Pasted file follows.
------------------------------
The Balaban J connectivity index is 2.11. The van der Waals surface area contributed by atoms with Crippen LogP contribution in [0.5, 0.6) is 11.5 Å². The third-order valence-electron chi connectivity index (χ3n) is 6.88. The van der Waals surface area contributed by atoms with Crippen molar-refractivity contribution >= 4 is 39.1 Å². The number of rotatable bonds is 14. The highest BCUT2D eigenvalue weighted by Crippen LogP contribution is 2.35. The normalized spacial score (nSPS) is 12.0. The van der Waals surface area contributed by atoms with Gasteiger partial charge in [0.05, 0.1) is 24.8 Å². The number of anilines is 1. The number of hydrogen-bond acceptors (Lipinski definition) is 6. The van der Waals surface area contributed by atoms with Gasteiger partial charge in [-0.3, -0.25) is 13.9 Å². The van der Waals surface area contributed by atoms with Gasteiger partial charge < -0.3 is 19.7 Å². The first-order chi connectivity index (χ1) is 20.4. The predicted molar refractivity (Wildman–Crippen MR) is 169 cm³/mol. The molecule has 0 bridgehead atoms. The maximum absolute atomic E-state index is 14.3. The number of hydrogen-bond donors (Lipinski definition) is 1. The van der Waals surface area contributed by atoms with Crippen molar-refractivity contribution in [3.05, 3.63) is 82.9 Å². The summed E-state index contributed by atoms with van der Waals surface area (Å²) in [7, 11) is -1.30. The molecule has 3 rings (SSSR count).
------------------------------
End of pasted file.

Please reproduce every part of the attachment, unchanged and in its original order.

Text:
The Balaban J connectivity index is 2.11. The van der Waals surface area contributed by atoms with Crippen LogP contribution in [0.5, 0.6) is 11.5 Å². The third-order valence-electron chi connectivity index (χ3n) is 6.88. The van der Waals surface area contributed by atoms with Crippen molar-refractivity contribution >= 4 is 39.1 Å². The number of rotatable bonds is 14. The highest BCUT2D eigenvalue weighted by Crippen LogP contribution is 2.35. The normalized spacial score (nSPS) is 12.0. The van der Waals surface area contributed by atoms with Gasteiger partial charge in [0.05, 0.1) is 24.8 Å². The number of anilines is 1. The number of hydrogen-bond acceptors (Lipinski definition) is 6. The van der Waals surface area contributed by atoms with Gasteiger partial charge in [-0.3, -0.25) is 13.9 Å². The van der Waals surface area contributed by atoms with Gasteiger partial charge < -0.3 is 19.7 Å². The first-order chi connectivity index (χ1) is 20.4. The predicted molar refractivity (Wildman–Crippen MR) is 169 cm³/mol. The molecule has 0 bridgehead atoms. The maximum absolute atomic E-state index is 14.3. The number of hydrogen-bond donors (Lipinski definition) is 1. The van der Waals surface area contributed by atoms with Crippen molar-refractivity contribution in [3.05, 3.63) is 82.9 Å². The summed E-state index contributed by atoms with van der Waals surface area (Å²) in [7, 11) is -1.30. The molecule has 3 rings (SSSR count).